At the actuator 246 a pair of plates 258 and 260 closes the opening 262 through which the actuator extends when the actuator is pivoted to one or the other end of its limited pivotal movement. The shaft 248 is pivotally supported at its ends in a pair of integrally molded, thin, flexible leaf springs 264. The shaft 248 includes an offset central section 266 so as to extend the pivotal movement of the actuator 246 across the duct 236 to the cam 252. Wheels 270 are provided to help move the tool 104 across the floor or rug.

While one or more specific preferred embodiments have been described herein, those skilled in the art will readily recognize modifications, variations and equivalents that do not depart from the spirit and scope of the subject invention, as herein claimed.

Referenced by
Citing PatentFiling datePublication dateApplicantTitle
US7824456 *Jul 29, 2008Nov 2, 2010Monson Clifford LExtractor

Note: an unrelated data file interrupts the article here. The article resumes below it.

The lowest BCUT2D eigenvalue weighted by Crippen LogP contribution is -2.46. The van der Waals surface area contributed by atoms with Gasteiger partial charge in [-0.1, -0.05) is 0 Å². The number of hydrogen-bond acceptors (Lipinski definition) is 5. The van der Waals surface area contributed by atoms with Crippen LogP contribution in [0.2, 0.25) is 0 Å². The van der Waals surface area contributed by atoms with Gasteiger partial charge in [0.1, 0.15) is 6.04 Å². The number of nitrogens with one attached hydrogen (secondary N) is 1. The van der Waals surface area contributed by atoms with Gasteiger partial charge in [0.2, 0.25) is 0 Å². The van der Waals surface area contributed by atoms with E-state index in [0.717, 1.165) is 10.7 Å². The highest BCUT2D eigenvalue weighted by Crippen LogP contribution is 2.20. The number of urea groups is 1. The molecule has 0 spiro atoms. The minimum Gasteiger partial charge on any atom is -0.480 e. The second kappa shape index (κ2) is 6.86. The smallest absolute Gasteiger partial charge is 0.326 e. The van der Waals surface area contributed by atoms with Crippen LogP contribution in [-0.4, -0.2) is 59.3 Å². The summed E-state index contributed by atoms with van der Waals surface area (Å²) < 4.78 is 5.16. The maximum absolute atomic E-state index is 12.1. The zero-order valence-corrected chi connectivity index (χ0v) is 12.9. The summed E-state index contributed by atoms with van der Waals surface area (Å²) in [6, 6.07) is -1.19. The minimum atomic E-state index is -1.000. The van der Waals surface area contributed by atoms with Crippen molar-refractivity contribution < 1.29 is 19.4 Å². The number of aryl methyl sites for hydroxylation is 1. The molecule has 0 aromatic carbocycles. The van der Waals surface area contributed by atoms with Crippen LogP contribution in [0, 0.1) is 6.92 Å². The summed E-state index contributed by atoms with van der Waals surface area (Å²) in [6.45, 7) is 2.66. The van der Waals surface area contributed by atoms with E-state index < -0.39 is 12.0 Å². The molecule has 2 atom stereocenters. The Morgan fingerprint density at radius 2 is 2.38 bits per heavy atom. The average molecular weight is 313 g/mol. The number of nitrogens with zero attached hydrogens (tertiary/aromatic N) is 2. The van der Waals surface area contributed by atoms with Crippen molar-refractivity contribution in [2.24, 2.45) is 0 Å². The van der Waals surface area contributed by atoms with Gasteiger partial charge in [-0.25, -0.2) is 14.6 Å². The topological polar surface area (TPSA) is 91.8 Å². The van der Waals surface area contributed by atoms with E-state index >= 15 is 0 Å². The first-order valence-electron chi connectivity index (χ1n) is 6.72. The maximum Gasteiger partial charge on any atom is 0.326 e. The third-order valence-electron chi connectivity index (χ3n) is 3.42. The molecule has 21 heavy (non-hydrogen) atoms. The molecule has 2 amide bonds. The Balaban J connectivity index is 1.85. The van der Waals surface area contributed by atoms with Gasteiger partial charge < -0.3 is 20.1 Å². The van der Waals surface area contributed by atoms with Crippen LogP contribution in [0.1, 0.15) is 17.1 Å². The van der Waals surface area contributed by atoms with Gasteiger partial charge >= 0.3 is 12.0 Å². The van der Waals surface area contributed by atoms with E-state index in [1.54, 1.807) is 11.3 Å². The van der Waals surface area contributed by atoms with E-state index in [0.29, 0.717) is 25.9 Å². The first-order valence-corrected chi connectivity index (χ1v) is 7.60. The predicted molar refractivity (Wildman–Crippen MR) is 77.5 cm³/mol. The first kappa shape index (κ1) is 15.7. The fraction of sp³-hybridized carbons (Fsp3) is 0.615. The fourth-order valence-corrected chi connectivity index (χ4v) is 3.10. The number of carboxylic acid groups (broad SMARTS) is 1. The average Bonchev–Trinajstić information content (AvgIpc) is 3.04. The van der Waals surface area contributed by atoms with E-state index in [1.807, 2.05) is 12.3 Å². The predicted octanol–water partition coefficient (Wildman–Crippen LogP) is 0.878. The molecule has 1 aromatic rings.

US8286303 *Jun 22, 2009Oct 16, 2012Tpa Impex SpaVacuum cleaner with wet scrubber
US20090320232 *Jun 22, 2009Dec 31, 2009Tpa Impex SpaVacuum cleaner with wet scrubber
EP2298148A1 *Sep 16, 2010Mar 23, 2011Seb S.A.Vacuum cleaner
Classifications
U.S. Classification15/353
International ClassificationA47L9/24, A47L9/22, A47L5/36, A47L9/18, A47L9/06, A47L9/00, A47L9/32
Cooperative ClassificationA47L9/0027, A47L9/181, A47L9/187, A47L9/0613, A47L9/22, A47L9/327, A47L9/06, A47L9/009, A47L9/0653, A47L9/0009, A47L9/0673, A47L5/362, A47L9/242, A47L5/365
European ClassificationA47L5/36A, A47L9/18B, A47L9/32D, A47L9/22, A47L9/00E, A47L9/00B, A47L9/18F2, A47L9/06, A47L9/24B, A47L5/36B, A47L9/06C2C, A47L9/06B2, A47L9/06F, A47L9/00B2B
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Dec 20, 2006ASAssignment
Owner name: SOUTH ASIA INTERNATIONAL, HONG KONG
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Effective date: 20050304
Dec 18, 2006ASAssignment
Owner name: SOUTH ASIA INTERNATIONAL, HONG KONG
Free format text: ASSIGNMENT OF ASSIGNORS INTEREST;ASSIGNOR:LAM, RAYMOND (HOI-TAK);REEL/FRAME:018726/0337
Effective date: 20050304